Today is the day I am going to change my life.
My adult life has been chock-full of pain and transition, not much stable. Through an experiential life-training course in 2003 I learned that we are not victims. We can’t always control our circumstances, but we can control how we respond to them. Intellectually I embraced that. I’ve exerted my will to apply that. But 16-years later I realize that I haven’t had the best tools to apply it.
So I am observing, learning again, because recently my grief peaked again to near insurmountable levels.
I’ve been relatively wealthy. I’ve been extremely poor. I’ve lived in a 400-square’ unfinished ranch house with only sub-flooring and without electricity or plumbing. And right on the heels of that I moved to a 26,000 square’ mansion after a brief stint of homelessness. (Neither home was mine.) I’ve also rented a $100 per month office space to live in when I didn’t know of any other option – it was all I could afford. I worked by day and kept a sleeping bag in the office closet and rolled it out onto the floor when it was time for bed.
I’ve been deeply spiritual. I’ve been clinically depressed. I’ve been married four times. The first one was annulled after four years due to non-consummation. I know these things aren’t kosher to talk about. But I’ve never been very good at being appropriate. And if only I had someone (who could understand) willing to discuss it with me at the time, it would have saved me from a lot of heartache, or at least so much isolation.
I’ve been married to a man 16-years my senior and married as a second wife before marrying my current polygamous husband, Drew.
I’ve been a ranch hand on a 2,000 head sheep ranch raising bummer lambs and gallivanting around the tops of the most glorious mountains at 12,000 feet with mountain goats and cowboys.
I’ve been a house flipper, an internet marketer, a top sales rep and created an internal finance department. I co-founded my own finance company, which began with great promise before I failed it. I couldn’t cope as I was going through a heart-wrenching divorce (from my first plural family) and a sudden remarriage (to my second plural family).
I’ve moved six times since marrying Drew 3.5 years ago. I lost count how many times I moved the ten years before that.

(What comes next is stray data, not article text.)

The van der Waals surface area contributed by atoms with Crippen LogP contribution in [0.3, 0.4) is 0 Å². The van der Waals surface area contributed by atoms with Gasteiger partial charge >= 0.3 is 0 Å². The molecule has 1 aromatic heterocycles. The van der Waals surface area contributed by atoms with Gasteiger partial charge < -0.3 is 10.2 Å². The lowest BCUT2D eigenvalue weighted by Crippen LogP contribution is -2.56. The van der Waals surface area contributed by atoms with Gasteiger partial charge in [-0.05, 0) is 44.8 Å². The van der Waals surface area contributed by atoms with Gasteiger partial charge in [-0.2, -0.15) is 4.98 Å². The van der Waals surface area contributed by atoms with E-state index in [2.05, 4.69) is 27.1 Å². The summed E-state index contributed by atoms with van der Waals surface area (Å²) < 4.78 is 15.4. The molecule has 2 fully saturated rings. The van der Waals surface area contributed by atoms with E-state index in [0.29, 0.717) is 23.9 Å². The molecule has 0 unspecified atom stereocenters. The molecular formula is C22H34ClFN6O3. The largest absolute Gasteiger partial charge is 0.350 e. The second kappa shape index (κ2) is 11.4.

Many have expressed doubt that my current marriage will last. I can’t imagine why.
Throughout it all I’ve owned and driven fast BMWs, a beautiful Cadillac Escalade, and I’ve been carless and homeless with not more than $20 in my pocket or knowing where my next meal would come from. I’ve been welcomed into and cast out of both a church and a family. And I had a miracle baby at the age of 41 after 20-years of being barren.
Most recently my sister wife left our family and took her children out of state. I’d grown to love them like my own after homeschooling them, feeding them, helping groom them, playing with them, reading to them, putting them to bed, and taking them under my wing every day as their mother for six-months while she took time off to work through her newly diagnosed mental illness.
And then, overnight, they were just gone. No warning. No goodbye. She had absconded with them under the pretext of going for a local hike. I remember hugging her at the front door before she left. “Have a great time,” I said. We haven’t spoken since. That was May 26th, 2018; my son’s first birthday.
And I’m freaking tired of pain. I’m tired of loss. I’m tired of starting over.
I’m so tired from merely surviving. I’m tired from constant stress mode. I’m tired of instability. I yearn for roots.
But I must give credit where credit is due – I handle it f’ing well.
But I want to thrive. I want to live. I want to break the shackles of reservation and walls and being guarded after layer upon layer of discouragement and grief in my life. (Or do I? Sometimes I wonder.)
Sometimes I don’t know who I am anymore and I want to shine like I used to. My current husband and family have never seen the best of me. That, too, pains me.
So this is the day I am going to change my life.
Because some days I feel like I am going to die if I don’t get out from under this mess of what has become the collected experiences of my life.